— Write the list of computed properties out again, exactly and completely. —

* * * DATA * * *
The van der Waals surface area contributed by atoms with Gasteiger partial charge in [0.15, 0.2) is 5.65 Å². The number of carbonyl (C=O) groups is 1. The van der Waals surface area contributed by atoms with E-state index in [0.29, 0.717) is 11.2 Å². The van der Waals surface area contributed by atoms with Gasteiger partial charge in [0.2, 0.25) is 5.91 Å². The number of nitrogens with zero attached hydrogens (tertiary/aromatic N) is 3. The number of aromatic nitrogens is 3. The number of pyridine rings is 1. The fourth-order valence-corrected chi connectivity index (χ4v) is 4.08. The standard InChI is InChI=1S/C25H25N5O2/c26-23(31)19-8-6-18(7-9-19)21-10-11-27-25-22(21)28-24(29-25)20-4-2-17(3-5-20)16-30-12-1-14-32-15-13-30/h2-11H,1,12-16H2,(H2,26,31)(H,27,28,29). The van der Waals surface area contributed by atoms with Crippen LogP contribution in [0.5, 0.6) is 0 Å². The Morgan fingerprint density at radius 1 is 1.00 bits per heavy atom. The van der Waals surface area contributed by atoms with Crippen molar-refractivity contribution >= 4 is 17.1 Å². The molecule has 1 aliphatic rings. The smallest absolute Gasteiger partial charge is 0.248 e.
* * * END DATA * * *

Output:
The van der Waals surface area contributed by atoms with Gasteiger partial charge in [0.15, 0.2) is 5.65 Å². The number of carbonyl (C=O) groups is 1. The van der Waals surface area contributed by atoms with E-state index in [0.29, 0.717) is 11.2 Å². The van der Waals surface area contributed by atoms with Gasteiger partial charge in [0.2, 0.25) is 5.91 Å². The number of nitrogens with zero attached hydrogens (tertiary/aromatic N) is 3. The number of aromatic nitrogens is 3. The number of pyridine rings is 1. The fourth-order valence-corrected chi connectivity index (χ4v) is 4.08. The standard InChI is InChI=1S/C25H25N5O2/c26-23(31)19-8-6-18(7-9-19)21-10-11-27-25-22(21)28-24(29-25)20-4-2-17(3-5-20)16-30-12-1-14-32-15-13-30/h2-11H,1,12-16H2,(H2,26,31)(H,27,28,29). The van der Waals surface area contributed by atoms with Crippen LogP contribution in [0.5, 0.6) is 0 Å². The Morgan fingerprint density at radius 1 is 1.00 bits per heavy atom. The van der Waals surface area contributed by atoms with Crippen molar-refractivity contribution >= 4 is 17.1 Å². The molecule has 1 aliphatic rings. The smallest absolute Gasteiger partial charge is 0.248 e.